Information loss

The Internet is now home to modern culture. But like paper, it is at risk of decay unless we archive and store it properly.
A technician in the server hall of the Russian state telecommunications operator.
A technician in the server hall of the Russian state telecommunications operator. Credit: Andrey Rudakov / Bloomberg / Getty Images.
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Our cultural discourse increasingly happens on the web. Many years ago, conventional mediums (e.g., music, movies, books, scholarly publications) were primary and the web was a supplementary channel. This has now changed: the web is often the primary channel and other publishing mechanisms, if present at all, supplement the web.

Unfortunately, the technology for publishing information on the web always outstrips our technology for preservation. With the primacy of the web our scientific, legal, and cultural record is at risk of decay, tampering, and uncertain provenance.

One of the most convincing examples of the centrality of the web for influencing, conveying, and recording our culture is a popular recurring segment on a late night TV talk show (‘Jimmy Kimmel Live!’), where celebrities humorously read ‘mean tweets’ (written by average web users) about themselves. Of course these segments are popular on YouTube. Although a conventional TV show remains part of the process, the source material is from the web (Twitter), and after broadcast the show is available on the web (YouTube). But whose responsibility is it to preserve those videos? YouTube’s? ABC Studios’ (who own the TV Show)? Unlike hard copy media, web resources are not amenable to benign neglect – they need active management to be preserved.

Unfortunately, a significant problem facing web archiving is that it remains at the fringes of the larger web community. My best anecdote pertains to a web archiving paper submitted by my team to the 2010 Word Wide Web (www) conference. One of the reviews stated: ‘Is there [sic] any statistics to show that many or a good number of Web users would like to get obsolete data or resources?’ This is just one reviewer, but the terminology used (‘obsolete data or resources’) succinctly captures the problem: web archiving is not widely seen as a priority or even as in scope for a conference such as www.

Another common misconception is that the Internet Archive has every copy of everything ever published on the web, so preservation is a solved problem. Despite the heroic efforts of the Internet Archive, the reality is more grim: only sixteen percent of the resources indexed by search engines are archived at least once in a public web archive.

While there are many specific challenges with regards to quality criteria, tools, and metrics, the common thread goes back to the fact that we, the web archiving community, have failed to articulate clear, compelling use cases and demonstrate immediate value for web preservation. For too long web preservation has been dominated by threats of future penalties, such as hoary stories about file obsolescence (‘some day we won’t be able to read gifs!’) that have not come true. The lack of a compelling, immediate use case for archives has relegated preservation to an insurance-selling idiom (‘some day you’re going to lose all of this!’), where uptake is unenthusiastic at best.

Recent studies have shown that our scholarly and legal record is decaying. A 2014 study measured ‘reference rot’ in scholarly articles and found that twenty per cent of articles (from a sample published between 1997 and 2012) with links to general web resources (i.e., not just to other scholarly publications) experienced either the familiar ‘404 Not Found’ error, or the more insidious and difficult to detect problem of content drift: whereby the web server returns a web page, but it is no longer about the same topic as when the link was created.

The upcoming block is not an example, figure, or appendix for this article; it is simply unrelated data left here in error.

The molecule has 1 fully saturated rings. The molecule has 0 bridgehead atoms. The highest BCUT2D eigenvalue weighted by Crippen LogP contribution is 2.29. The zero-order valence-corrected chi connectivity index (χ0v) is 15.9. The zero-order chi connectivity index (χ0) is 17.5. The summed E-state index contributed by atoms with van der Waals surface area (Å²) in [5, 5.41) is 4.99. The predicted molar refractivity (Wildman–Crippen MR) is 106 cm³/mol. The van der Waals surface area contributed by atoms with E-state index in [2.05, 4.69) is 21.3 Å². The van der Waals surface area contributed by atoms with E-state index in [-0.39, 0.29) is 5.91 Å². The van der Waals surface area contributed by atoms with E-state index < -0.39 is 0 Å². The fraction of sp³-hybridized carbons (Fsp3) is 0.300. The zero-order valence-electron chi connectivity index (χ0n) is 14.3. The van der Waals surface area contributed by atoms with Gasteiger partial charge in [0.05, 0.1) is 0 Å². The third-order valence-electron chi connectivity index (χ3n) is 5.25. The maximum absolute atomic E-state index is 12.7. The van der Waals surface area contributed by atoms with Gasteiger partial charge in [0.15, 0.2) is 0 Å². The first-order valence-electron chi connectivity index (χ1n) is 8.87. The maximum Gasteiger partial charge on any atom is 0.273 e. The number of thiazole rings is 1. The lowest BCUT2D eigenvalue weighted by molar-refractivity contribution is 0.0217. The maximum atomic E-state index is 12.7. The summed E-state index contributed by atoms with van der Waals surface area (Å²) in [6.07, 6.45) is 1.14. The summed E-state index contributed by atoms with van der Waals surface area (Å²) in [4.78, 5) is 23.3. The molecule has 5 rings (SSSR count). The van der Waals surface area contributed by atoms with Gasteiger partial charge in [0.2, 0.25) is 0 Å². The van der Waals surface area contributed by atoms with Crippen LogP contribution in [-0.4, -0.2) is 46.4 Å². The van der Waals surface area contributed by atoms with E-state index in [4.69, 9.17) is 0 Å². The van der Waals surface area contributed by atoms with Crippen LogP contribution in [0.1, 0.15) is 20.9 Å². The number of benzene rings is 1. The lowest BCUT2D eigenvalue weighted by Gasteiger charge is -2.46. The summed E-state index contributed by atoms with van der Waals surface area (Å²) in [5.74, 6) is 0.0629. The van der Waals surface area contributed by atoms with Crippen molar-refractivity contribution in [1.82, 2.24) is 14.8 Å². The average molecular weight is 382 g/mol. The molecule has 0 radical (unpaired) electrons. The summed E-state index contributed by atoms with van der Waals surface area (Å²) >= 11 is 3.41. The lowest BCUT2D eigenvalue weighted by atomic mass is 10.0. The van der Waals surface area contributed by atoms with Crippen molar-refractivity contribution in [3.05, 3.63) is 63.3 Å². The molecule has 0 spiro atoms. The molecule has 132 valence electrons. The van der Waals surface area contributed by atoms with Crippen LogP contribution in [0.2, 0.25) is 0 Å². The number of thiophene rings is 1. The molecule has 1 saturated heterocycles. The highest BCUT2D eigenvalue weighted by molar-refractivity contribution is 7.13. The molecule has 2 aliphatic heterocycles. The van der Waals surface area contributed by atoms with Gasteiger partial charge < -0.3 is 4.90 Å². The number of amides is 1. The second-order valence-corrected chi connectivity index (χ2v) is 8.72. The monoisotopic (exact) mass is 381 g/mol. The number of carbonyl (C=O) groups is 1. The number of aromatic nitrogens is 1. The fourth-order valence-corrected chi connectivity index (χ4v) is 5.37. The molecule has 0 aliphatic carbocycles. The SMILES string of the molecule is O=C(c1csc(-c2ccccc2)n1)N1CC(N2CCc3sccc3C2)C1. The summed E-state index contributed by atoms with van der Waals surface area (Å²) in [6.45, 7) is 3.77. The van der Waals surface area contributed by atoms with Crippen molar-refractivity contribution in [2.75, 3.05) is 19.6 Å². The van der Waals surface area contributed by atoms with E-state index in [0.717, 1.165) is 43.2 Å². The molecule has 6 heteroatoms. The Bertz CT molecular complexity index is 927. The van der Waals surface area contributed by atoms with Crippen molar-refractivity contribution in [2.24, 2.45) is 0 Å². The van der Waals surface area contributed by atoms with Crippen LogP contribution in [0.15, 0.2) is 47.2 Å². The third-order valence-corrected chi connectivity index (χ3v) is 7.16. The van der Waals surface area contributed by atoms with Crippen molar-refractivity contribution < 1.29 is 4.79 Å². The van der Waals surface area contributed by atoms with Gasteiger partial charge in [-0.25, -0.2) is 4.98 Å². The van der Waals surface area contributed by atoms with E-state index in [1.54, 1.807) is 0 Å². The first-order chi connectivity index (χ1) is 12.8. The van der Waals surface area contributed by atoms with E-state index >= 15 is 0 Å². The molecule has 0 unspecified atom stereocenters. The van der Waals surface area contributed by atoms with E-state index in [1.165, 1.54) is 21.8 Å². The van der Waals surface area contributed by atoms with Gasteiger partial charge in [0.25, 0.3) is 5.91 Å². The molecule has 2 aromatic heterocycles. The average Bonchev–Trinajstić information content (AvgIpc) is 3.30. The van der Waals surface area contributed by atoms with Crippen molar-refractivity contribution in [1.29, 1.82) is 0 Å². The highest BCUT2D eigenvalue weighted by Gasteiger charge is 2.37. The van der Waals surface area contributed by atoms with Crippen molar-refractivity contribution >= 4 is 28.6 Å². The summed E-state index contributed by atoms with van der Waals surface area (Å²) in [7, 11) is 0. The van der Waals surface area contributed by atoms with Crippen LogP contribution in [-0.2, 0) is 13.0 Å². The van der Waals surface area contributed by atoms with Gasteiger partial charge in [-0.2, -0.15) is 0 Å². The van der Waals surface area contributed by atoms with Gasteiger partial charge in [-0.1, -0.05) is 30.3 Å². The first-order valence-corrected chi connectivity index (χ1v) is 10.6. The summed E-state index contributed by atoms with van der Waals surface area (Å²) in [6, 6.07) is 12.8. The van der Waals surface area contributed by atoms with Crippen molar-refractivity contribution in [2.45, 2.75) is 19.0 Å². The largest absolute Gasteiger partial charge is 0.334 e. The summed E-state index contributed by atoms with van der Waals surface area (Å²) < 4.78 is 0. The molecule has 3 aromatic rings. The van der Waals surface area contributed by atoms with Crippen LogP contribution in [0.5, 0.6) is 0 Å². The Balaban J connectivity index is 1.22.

Another recent study, that attracted a lot of attention in the popular press, found that approximately seventy percent of links in the Harvard Law Review, and fifty per cent of the links in US Supreme Court Opinions, also experience reference rot. These findings provided the impetus for the Perma.cc archiving project at Harvard University, an on-demand archiving service run by and for academic libraries.

But it is just not the scholarly and legal record that decays. In previous work we measured the half-life of popular music videos on YouTube to be as little as nine months, even though there can be hundreds or even thousands of simultaneous copies of the video on YouTube at any given time. So while you are likely to find a copy of a particular popular song on YouTube, any specific URL that you have linked or bookmarked will likely decay. Given enough metadata you can re-find the song, but if the anchor text is just ‘I really like this song’, then the chances of re-finding are greatly reduced.

Social media is also subject to the same rate of disappearance as regular web sites. Social media is often considered ephemeral and not worth preserving (e.g., cat pictures and lunch updates), but this is not always so. In many ways social media has become the new ‘first rough draft of history’. In 2012 we measured the decay of Tweets from the 2011 Egyptian Revolution as well as five other significant historical events. We found that within the first year, eleven percent of the resources linked from the tweets (e.g., pictures, news stories) had disappeared, with only twenty percent of the resources appearing in a public web archive. Each following year saw approximately seven percent of the resources disappear. The 404 status of the tweet, and image embedded in the tweet, was originally ‘An armed man runs on a rooftop during clashes between police and protesters in Suez, January 28, 2011’. Long after the original tweet and image had been deleted, the Topsy service (topsy.com) had the tweet and image archived, but by February 2015 the tweet and image had been removed from there as well. These tweets are not ephemera – they are certainly the real first rough draft of history.